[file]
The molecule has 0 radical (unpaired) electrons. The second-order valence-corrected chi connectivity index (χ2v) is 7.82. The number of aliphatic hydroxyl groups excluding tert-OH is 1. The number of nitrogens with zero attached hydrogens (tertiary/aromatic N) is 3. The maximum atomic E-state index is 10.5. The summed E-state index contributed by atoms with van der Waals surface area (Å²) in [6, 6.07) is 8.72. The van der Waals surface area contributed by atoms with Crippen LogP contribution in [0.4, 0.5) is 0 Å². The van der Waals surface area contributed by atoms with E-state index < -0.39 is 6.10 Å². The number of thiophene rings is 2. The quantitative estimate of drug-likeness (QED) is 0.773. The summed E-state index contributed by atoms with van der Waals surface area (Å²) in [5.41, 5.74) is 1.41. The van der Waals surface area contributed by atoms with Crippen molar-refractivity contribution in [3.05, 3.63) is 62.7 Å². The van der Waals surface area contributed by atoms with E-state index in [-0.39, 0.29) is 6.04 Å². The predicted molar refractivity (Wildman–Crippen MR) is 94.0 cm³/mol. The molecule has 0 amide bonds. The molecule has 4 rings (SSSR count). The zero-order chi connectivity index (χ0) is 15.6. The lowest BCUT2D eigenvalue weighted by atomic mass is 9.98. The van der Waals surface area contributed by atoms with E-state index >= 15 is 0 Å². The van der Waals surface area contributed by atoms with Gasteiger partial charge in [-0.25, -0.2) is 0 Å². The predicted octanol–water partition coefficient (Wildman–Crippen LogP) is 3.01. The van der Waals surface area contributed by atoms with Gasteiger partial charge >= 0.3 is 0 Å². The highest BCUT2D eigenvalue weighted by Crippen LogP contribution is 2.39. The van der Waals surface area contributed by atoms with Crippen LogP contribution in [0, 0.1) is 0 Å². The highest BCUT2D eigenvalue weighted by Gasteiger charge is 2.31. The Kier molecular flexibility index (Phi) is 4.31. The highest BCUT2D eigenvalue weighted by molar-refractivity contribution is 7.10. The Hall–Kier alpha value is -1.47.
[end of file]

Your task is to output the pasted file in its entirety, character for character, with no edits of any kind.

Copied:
The molecule has 0 radical (unpaired) electrons. The second-order valence-corrected chi connectivity index (χ2v) is 7.82. The number of aliphatic hydroxyl groups excluding tert-OH is 1. The number of nitrogens with zero attached hydrogens (tertiary/aromatic N) is 3. The maximum atomic E-state index is 10.5. The summed E-state index contributed by atoms with van der Waals surface area (Å²) in [6, 6.07) is 8.72. The van der Waals surface area contributed by atoms with Crippen LogP contribution in [0.4, 0.5) is 0 Å². The van der Waals surface area contributed by atoms with E-state index < -0.39 is 6.10 Å². The number of thiophene rings is 2. The quantitative estimate of drug-likeness (QED) is 0.773. The summed E-state index contributed by atoms with van der Waals surface area (Å²) in [5.41, 5.74) is 1.41. The van der Waals surface area contributed by atoms with Crippen molar-refractivity contribution in [3.05, 3.63) is 62.7 Å². The van der Waals surface area contributed by atoms with E-state index in [-0.39, 0.29) is 6.04 Å². The predicted molar refractivity (Wildman–Crippen MR) is 94.0 cm³/mol. The molecule has 0 amide bonds. The molecule has 4 rings (SSSR count). The zero-order chi connectivity index (χ0) is 15.6. The lowest BCUT2D eigenvalue weighted by atomic mass is 9.98. The van der Waals surface area contributed by atoms with E-state index >= 15 is 0 Å². The van der Waals surface area contributed by atoms with Gasteiger partial charge in [-0.25, -0.2) is 0 Å². The predicted octanol–water partition coefficient (Wildman–Crippen LogP) is 3.01. The van der Waals surface area contributed by atoms with Gasteiger partial charge >= 0.3 is 0 Å². The highest BCUT2D eigenvalue weighted by Crippen LogP contribution is 2.39. The van der Waals surface area contributed by atoms with Crippen LogP contribution in [0, 0.1) is 0 Å². The highest BCUT2D eigenvalue weighted by Gasteiger charge is 2.31. The Kier molecular flexibility index (Phi) is 4.31. The highest BCUT2D eigenvalue weighted by molar-refractivity contribution is 7.10. The Hall–Kier alpha value is -1.47.